Ancient Monuments

History on the Ground

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Loch of Freester, chambered cairn 100m south east of Old Trafford

A Scheduled Monument in Shetland North, Shetland Islands

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Latitude: 60.2674 / 60°16'2"N

Longitude: -1.1875 / 1°11'15"W

OS Eastings: 445052

OS Northings: 1153965

OS Grid: HU450539

Mapcode National: GBR R1FL.LJ4

Mapcode Global: XHD2S.Y6G5

Entry Name: Loch of Freester, chambered cairn 100m SE of Old Trafford

Scheduled Date: 30 December 1974

Last Amended: 9 August 2012

Source: Historic Environment Scotland

Source ID: SM3595

Schedule Class: Cultural

Category: Prehistoric ritual and funerary: chambered cairn

Location: Nesting

County: Shetland Islands

Electoral Ward: Shetland North

Traditional County: Shetland


The monument comprises the front part of a heel-shaped chambered cairn of the Neolithic period, built probably between 4000 and 2500 BC. It is visible as low turf-covered mound that measures around 10.5m E-W by 5.8m transversely and stands 0.8m high. Several large stones protrude through the turf, defining a slightly concave S façade. An upright stone stands at the W corner and four more stones lie on their sides. Near the E side, three stones in a line running N-S may represent an internal wall face. The cairn stands 20m above sea level on a knoll that dominates the head of Cat Firth, lying 350m to the west. The monument was first scheduled in 1974, but the documentation does not meet modern standards: the present rescheduling rectifies this.

The area to be scheduled is irregular on plan, measuring 30.5m E-W by 26m transversely. The scheduling includes the remains described above and an area around them within which evidence relating to the monument's construction, use and abandonment may survive, as shown in red on the accompanying map.

Source: Historic Environment Scotland

Statement of Scheduling

Cultural Significance

The monument's cultural significance can be expressed as follows:

Intrinsic characteristics

The monument is in a stable condition and retains its form to a significant degree, despite having been robbed of stone in more recent times. Some localised rabbit burrowing has brought burnt bone to the surface on the W side, suggesting that the site has not been investigated by antiquarians and that burials may survive in situ. The monument retains several interesting features, including the curving line of stones revetting the S façade, and the cairn is likely to preserve evidence for its development sequence.

Chambered cairns are Neolithic in origin, dating most commonly from the third and fourth millennia BC. Excavation elsewhere suggests that they were used over a lengthy period and housed the remains of multiple individuals. Despite the removal of stone from this cairn, significant archaeological information is likely to survive beneath its surface. The excavation of similar mounds elsewhere in Scotland shows that cairns might be adapted over time and also form a focus for burial in later periods. Buried deposits associated with cairns can help us understand more about the practice and significance of burial and commemorating the dead at specific points in prehistory. They may also help us to understand the changing structure of society in the area. In addition, the cairn is likely to overlie and seal a buried ground surface that could provide evidence of the immediate environment before the monument was constructed. Botanical remains including pollen or charred plant material may survive within archaeological deposits deriving from the cairn's construction and use. This evidence can help us build up a picture of climate, vegetation and agriculture in the area before and during construction and use of the cairn.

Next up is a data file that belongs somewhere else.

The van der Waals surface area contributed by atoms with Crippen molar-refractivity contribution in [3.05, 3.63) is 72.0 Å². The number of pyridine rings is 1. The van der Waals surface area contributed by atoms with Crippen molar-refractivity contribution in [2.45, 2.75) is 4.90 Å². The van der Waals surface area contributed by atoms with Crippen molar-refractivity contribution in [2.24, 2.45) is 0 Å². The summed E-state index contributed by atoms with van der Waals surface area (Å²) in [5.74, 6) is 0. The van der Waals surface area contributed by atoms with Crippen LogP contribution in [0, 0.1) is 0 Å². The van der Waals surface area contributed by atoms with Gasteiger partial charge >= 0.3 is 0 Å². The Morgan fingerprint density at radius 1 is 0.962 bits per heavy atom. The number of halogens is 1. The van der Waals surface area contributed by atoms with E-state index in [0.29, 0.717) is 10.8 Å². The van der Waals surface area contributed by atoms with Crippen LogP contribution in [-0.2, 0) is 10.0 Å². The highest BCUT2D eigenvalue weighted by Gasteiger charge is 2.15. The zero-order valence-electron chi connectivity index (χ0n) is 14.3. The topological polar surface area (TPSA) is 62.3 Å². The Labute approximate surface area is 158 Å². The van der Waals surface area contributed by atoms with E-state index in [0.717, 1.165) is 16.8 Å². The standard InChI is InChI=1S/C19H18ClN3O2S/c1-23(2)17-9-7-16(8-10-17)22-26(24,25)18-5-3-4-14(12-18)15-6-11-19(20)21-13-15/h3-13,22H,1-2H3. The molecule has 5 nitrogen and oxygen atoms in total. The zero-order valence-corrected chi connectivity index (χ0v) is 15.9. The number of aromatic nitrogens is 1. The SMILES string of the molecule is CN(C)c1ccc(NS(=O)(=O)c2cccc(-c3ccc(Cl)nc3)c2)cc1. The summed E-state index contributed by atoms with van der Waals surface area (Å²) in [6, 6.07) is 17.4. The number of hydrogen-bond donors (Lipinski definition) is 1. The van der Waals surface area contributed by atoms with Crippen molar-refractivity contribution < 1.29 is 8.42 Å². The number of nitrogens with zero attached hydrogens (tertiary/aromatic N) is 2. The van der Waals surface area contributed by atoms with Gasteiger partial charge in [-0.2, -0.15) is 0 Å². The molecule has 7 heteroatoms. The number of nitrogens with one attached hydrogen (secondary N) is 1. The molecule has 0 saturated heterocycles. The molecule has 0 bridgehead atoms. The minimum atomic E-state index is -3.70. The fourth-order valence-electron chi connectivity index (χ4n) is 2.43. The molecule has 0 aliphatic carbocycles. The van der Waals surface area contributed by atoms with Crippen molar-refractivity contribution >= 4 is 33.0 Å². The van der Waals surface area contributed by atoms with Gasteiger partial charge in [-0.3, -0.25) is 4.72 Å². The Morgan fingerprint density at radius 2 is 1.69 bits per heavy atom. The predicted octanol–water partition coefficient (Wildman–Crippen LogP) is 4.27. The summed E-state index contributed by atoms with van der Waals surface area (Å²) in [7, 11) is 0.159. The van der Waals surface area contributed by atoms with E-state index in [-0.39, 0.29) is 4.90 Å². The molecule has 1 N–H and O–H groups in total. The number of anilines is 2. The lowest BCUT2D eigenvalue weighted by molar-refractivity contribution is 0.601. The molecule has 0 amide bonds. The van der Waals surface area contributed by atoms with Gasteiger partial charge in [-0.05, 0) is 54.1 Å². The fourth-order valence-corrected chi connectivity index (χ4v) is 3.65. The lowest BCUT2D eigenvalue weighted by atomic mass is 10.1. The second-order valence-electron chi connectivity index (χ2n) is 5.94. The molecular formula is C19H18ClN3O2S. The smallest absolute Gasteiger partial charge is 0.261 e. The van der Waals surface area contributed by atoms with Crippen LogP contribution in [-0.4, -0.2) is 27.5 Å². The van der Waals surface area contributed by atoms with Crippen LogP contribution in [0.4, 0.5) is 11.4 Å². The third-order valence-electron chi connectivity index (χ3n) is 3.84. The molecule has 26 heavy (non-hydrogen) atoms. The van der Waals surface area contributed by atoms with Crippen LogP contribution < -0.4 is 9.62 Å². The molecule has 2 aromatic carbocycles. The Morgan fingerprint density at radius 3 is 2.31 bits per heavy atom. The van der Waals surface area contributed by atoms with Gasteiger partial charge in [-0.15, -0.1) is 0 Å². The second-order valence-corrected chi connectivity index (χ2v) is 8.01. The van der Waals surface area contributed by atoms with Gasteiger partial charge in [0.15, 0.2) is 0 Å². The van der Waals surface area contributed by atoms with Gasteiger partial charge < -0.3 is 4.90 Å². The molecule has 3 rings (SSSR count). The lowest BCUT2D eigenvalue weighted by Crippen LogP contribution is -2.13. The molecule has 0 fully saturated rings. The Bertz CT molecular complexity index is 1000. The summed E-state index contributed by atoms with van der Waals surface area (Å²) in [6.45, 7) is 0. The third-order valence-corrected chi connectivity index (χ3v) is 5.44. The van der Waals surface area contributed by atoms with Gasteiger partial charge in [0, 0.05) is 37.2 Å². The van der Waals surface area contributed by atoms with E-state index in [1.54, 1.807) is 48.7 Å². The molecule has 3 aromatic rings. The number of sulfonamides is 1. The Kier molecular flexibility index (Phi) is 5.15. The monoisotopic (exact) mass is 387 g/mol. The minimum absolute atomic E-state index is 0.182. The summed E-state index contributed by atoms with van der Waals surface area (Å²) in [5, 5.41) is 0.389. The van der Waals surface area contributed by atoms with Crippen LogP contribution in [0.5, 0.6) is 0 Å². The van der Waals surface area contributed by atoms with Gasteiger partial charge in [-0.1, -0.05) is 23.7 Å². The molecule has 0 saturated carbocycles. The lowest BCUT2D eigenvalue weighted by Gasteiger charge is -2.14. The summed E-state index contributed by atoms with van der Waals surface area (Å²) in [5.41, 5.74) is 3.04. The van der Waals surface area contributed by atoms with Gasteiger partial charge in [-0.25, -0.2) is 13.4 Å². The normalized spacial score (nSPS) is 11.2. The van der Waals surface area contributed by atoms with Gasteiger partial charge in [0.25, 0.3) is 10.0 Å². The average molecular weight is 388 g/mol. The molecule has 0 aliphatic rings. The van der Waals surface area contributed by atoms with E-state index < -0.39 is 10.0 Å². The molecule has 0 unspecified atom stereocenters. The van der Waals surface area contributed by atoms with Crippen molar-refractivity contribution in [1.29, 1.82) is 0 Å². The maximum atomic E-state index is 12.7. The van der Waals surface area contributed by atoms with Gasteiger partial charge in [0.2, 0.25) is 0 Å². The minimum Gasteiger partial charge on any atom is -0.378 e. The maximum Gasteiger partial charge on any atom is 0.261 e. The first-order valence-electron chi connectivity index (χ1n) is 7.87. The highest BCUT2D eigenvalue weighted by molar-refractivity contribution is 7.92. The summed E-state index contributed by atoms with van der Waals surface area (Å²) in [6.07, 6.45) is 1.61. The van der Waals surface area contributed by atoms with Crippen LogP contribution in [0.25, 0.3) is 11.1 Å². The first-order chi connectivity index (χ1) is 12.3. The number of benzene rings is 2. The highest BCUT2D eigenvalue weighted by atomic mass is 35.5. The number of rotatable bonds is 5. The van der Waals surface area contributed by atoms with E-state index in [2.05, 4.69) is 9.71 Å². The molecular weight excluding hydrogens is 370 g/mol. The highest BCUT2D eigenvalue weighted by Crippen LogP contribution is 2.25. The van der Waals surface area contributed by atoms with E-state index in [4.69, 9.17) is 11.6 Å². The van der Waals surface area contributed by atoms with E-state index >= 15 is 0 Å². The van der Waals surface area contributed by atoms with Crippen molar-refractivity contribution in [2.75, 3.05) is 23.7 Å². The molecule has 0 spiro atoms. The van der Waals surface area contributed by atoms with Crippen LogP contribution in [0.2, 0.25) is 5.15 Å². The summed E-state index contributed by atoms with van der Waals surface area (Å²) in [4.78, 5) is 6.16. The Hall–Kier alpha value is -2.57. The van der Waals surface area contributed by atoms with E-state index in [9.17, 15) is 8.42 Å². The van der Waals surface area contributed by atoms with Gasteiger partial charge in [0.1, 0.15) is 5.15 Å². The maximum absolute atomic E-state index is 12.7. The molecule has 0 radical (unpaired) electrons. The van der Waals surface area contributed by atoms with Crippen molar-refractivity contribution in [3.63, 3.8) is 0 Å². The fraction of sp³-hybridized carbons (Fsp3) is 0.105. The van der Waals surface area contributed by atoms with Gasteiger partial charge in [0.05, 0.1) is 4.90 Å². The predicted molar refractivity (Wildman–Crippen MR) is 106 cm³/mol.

Contextual characteristics

Heel-shaped cairns are a rare and distinctive form of chambered cairn found in the Shetland Islands. This example also has particular interest because of its location in a landscape rich in prehistoric monuments, including other cairns and settlement remains. There are cairns 0.4km to the ENE and 0.6km to the SE, a standing stone 1.8km to the NE, and homesteads 2km to the WSW, 1km to the E and 1.2km to the NE. Across Scotland, cairns are commonly positioned to see from and to be seen and are often inter-visible. The position and significance of this cairn in relation to contemporary agricultural land and settlement is likely to be significant and merits future detailed analysis. Given the many prehistoric sites in the area, this monument has the potential to further our understanding not just of funerary site location and practice, but also of the structure of early prehistoric society and economy.

National Importance

This monument is of national importance because it has an inherent potential to make a significant addition to our understanding of the past, particularly the design and construction of burial monuments, the nature of burial practices and their significance in prehistoric and later society. Buried evidence from cairns can also enhance our knowledge about wider prehistoric society, how people lived, where they came from and who they had contact with. This monument is particularly valuable because it lies in a landscape where there is a variety of prehistoric monuments, including settlements and other cairns. The loss of the monument would significantly diminish our future ability to appreciate and understand the placing of such monuments within the landscape and the meaning and importance of death and burial in prehistoric life.

Source: Historic Environment Scotland




Henshall, A S, 1963 The Chambered Tombs of Scotland, vol 1. Edinburgh. 588.

Source: Historic Environment Scotland

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